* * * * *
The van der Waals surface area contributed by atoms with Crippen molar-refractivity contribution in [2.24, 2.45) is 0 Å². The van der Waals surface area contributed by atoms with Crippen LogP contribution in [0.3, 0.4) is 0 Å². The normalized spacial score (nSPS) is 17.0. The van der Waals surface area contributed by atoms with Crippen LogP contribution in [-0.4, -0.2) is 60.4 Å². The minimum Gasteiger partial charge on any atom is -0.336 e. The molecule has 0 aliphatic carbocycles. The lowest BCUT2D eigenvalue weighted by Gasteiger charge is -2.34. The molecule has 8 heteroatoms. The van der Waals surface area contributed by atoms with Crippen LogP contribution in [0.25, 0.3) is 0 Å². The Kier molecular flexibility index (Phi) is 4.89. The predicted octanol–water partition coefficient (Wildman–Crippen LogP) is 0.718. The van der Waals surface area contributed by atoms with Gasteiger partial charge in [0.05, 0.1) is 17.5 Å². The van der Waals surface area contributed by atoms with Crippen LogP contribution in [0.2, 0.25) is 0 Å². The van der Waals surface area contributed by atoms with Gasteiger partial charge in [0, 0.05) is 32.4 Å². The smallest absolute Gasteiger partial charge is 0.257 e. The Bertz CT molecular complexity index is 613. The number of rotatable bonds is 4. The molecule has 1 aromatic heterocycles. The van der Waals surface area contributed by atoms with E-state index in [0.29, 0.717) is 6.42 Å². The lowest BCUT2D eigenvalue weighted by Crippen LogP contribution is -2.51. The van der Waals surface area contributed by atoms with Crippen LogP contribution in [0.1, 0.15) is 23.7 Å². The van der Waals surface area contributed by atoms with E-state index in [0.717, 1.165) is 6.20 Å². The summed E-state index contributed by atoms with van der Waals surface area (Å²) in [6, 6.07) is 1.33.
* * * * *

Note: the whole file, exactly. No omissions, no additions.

The van der Waals surface area contributed by atoms with Crippen molar-refractivity contribution in [2.24, 2.45) is 0 Å². The van der Waals surface area contributed by atoms with Crippen LogP contribution in [0.3, 0.4) is 0 Å². The normalized spacial score (nSPS) is 17.0. The van der Waals surface area contributed by atoms with Crippen LogP contribution in [-0.4, -0.2) is 60.4 Å². The minimum Gasteiger partial charge on any atom is -0.336 e. The molecule has 0 aliphatic carbocycles. The lowest BCUT2D eigenvalue weighted by Gasteiger charge is -2.34. The molecule has 8 heteroatoms. The van der Waals surface area contributed by atoms with Crippen LogP contribution in [0.25, 0.3) is 0 Å². The Kier molecular flexibility index (Phi) is 4.89. The predicted octanol–water partition coefficient (Wildman–Crippen LogP) is 0.718. The van der Waals surface area contributed by atoms with Gasteiger partial charge in [0.05, 0.1) is 17.5 Å². The van der Waals surface area contributed by atoms with Crippen LogP contribution in [0.2, 0.25) is 0 Å². The van der Waals surface area contributed by atoms with Gasteiger partial charge in [0, 0.05) is 32.4 Å². The smallest absolute Gasteiger partial charge is 0.257 e. The Bertz CT molecular complexity index is 613. The number of rotatable bonds is 4. The molecule has 1 aromatic heterocycles. The van der Waals surface area contributed by atoms with E-state index in [0.29, 0.717) is 6.42 Å². The lowest BCUT2D eigenvalue weighted by Crippen LogP contribution is -2.51. The van der Waals surface area contributed by atoms with Crippen LogP contribution in [0.1, 0.15) is 23.7 Å². The van der Waals surface area contributed by atoms with E-state index in [0.717, 1.165) is 6.20 Å². The summed E-state index contributed by atoms with van der Waals surface area (Å²) in [6, 6.07) is 1.33.